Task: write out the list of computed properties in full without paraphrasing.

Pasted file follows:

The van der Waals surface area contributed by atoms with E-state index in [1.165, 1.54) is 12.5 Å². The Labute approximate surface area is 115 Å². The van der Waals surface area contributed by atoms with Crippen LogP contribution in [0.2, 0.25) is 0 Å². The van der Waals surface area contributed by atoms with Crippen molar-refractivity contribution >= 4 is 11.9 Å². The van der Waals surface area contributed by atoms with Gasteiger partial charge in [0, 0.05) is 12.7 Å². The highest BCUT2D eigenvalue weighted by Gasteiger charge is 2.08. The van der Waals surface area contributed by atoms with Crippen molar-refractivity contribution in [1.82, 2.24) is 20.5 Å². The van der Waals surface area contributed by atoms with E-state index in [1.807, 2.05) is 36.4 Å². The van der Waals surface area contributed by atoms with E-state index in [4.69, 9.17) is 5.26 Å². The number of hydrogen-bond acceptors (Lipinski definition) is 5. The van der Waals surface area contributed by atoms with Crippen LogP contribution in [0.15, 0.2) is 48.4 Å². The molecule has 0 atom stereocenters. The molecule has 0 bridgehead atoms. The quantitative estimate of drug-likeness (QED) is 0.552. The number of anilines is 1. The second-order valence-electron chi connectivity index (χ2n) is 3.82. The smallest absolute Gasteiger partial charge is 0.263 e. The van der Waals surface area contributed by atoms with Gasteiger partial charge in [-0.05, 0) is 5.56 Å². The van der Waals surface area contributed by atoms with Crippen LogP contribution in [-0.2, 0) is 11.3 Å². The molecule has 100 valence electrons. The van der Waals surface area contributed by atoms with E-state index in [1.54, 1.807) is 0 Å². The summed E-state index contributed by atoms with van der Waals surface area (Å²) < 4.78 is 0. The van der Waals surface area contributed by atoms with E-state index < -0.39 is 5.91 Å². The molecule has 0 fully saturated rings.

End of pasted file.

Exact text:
The van der Waals surface area contributed by atoms with E-state index in [1.165, 1.54) is 12.5 Å². The Labute approximate surface area is 115 Å². The van der Waals surface area contributed by atoms with Crippen LogP contribution in [0.2, 0.25) is 0 Å². The van der Waals surface area contributed by atoms with Crippen molar-refractivity contribution >= 4 is 11.9 Å². The van der Waals surface area contributed by atoms with Gasteiger partial charge in [0, 0.05) is 12.7 Å². The highest BCUT2D eigenvalue weighted by Gasteiger charge is 2.08. The van der Waals surface area contributed by atoms with Crippen molar-refractivity contribution in [1.82, 2.24) is 20.5 Å². The van der Waals surface area contributed by atoms with E-state index in [1.807, 2.05) is 36.4 Å². The van der Waals surface area contributed by atoms with E-state index in [4.69, 9.17) is 5.26 Å². The number of hydrogen-bond acceptors (Lipinski definition) is 5. The van der Waals surface area contributed by atoms with Crippen LogP contribution in [0.15, 0.2) is 48.4 Å². The molecule has 0 atom stereocenters. The molecule has 0 bridgehead atoms. The quantitative estimate of drug-likeness (QED) is 0.552. The number of anilines is 1. The second-order valence-electron chi connectivity index (χ2n) is 3.82. The smallest absolute Gasteiger partial charge is 0.263 e. The van der Waals surface area contributed by atoms with Gasteiger partial charge in [-0.05, 0) is 5.56 Å². The van der Waals surface area contributed by atoms with Crippen LogP contribution in [-0.2, 0) is 11.3 Å². The molecule has 100 valence electrons. The van der Waals surface area contributed by atoms with E-state index in [1.54, 1.807) is 0 Å². The summed E-state index contributed by atoms with van der Waals surface area (Å²) < 4.78 is 0. The van der Waals surface area contributed by atoms with E-state index < -0.39 is 5.91 Å². The molecule has 0 fully saturated rings.